So while I don't like finishing a series with a cynical side, it is a very important message and if you aren't already sold, this one might do the trick. A while ago, Capt. Tom from EMS12Lead.com and I were having a discussion on customer service as it relates to our own employees (he and I work together at our real jobs, if you didn't know). One of the things he brought up to me, which just reinforced our shared opinion on the subject, was a study relating to attitude and the likelihood of malpractice complaints.
In this recently accessed article from the New York Times, at least two studies at the time (1994) found that doctors perceived as displaying poor bedside manner were more likely to face malpractice lawsuits than those who displayed compassion, empathy, ad respect. Given the number of legal inquiries going on these days, not just in EMS, but in all things relating to emergency response, I thought you might like to know that.
There is no overcoming competence for keeping the lawyers at bay. But given that kind of information, it makes sense to lower the odds of being taken to court. I say this because I know personally, regardless of your competence, if the recipient doesn't perceive that you have their best interests at heart, they don't care how rational your advice or directions are: they aren't going to follow. And indeed, this is the clincher. Customer service doesn't start outside the bay door. It relates to how you work with others as well.
If you are a total ass, nobody wants to work with you. If you can't get along with others, or you seek ways to make other people miserable, you aren't going to fit in well with the team. Attitude has a funny way of seeping into your personal life, regardless of how hard we try to compartmentalize it. If we have a bad attitude at work, we will likely then have a bad attitude at home. Your cynical side, however funny it might seem at times, gets old after a while. You need to know where the switch is and use it.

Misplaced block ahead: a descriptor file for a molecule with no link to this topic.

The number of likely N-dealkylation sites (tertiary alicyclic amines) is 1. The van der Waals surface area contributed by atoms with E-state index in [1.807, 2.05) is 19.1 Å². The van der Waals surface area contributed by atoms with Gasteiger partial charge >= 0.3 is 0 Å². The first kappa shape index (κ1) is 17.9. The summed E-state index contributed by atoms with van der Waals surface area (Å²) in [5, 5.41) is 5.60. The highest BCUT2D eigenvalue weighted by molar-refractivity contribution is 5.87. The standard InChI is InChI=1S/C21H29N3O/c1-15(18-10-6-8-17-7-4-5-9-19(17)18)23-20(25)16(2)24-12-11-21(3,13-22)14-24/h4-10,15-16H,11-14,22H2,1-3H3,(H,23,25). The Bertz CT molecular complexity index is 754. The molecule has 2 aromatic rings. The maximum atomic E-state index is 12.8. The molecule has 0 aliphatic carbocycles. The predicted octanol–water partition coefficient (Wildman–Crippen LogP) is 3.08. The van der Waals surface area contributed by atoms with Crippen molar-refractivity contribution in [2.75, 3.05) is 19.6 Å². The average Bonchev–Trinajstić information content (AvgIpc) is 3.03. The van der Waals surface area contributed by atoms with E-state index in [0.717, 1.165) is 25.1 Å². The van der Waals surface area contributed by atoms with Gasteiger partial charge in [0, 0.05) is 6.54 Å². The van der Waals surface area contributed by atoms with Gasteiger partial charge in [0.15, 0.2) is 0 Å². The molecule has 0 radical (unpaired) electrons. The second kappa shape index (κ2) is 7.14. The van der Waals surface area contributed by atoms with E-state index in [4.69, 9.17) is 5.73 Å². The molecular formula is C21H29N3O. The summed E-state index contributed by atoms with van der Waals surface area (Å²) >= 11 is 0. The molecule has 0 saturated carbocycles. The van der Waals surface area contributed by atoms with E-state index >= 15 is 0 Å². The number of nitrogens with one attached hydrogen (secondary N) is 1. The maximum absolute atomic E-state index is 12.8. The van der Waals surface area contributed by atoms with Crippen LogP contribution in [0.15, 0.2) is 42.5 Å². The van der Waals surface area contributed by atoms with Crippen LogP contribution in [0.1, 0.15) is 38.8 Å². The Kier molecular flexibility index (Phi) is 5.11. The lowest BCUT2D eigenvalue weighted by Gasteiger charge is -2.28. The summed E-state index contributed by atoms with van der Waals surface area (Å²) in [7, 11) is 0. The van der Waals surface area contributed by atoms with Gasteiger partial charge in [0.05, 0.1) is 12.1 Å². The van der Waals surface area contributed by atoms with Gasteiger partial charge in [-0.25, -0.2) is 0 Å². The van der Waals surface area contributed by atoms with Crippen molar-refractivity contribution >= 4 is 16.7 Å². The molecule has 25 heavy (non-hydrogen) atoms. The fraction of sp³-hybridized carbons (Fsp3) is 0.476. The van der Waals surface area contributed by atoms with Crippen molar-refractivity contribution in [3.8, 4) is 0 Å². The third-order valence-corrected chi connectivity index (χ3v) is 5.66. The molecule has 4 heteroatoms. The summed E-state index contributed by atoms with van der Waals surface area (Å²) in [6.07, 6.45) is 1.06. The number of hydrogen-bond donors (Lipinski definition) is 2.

There's nothing wrong with sarcasm and cynicism in my view. I am as cynical and sarcastic as they get and I have a very dry sense of humor to boot. But there are times when it is appropriate and there are times when it is not. Maturity implies that you know the difference. I'll share with you that for a long time in my career, I didn't know. There are times even still when I kick myself for saying the wrong thing. But the difference is that now that I am aware of it, I can do something consciously about it. How so?
I was working an incident involving law enforcement, a reported hostage situation. Later we found it to be a false call, but that's not the story. We were staged a block back, waiting for the team to make an entry, when I saw "The Look". You know that look; when you are sitting in your vehicle of choice, in my case, a chief's buggy, and you see a civilian who decides they want to talk with you. Usually it's when you least want or need to be talking to a civilian. In any case, they came up to my window and began asking "stupid" questions. "What's going on?" "Can you tell me what house?" You know, that kind of stuff. I was admittedly rude and while I didn't tell them to take a hike, I'm pretty sure they figured it out, because they hustled out of there.
The difference? I realized what I had done. I got out, found them, and apologized. I didn't give them sensitive information, but relayed to them our need to be able to listen to the radio, to be able to think, all that kind of stuff. Turns out this woman was the community property owners association president. With a lot of political buds. Who was so impressed with the explanation that she wrote a letter of appreciation. And even better- she knew nobody was in the house we were about to storm. They were out of town on vacation. We were able to slow down the scene, do some better reconnaissance, nobody got accidentally shot or twisted an ankle or tossed a flashbang into an unoccupied (and very expensive) home.
I admit the need for being Mr. Nice does not always sit well with me; it's not really my minute-to-minute disposition. But it is a tool, just like a halligan, a saw, or a sledge. I use the tool I need for the job at hand. I know how it works and I know when it is appropriate and when it is not. And if you are good at what you do, you know that tool better than anyone else.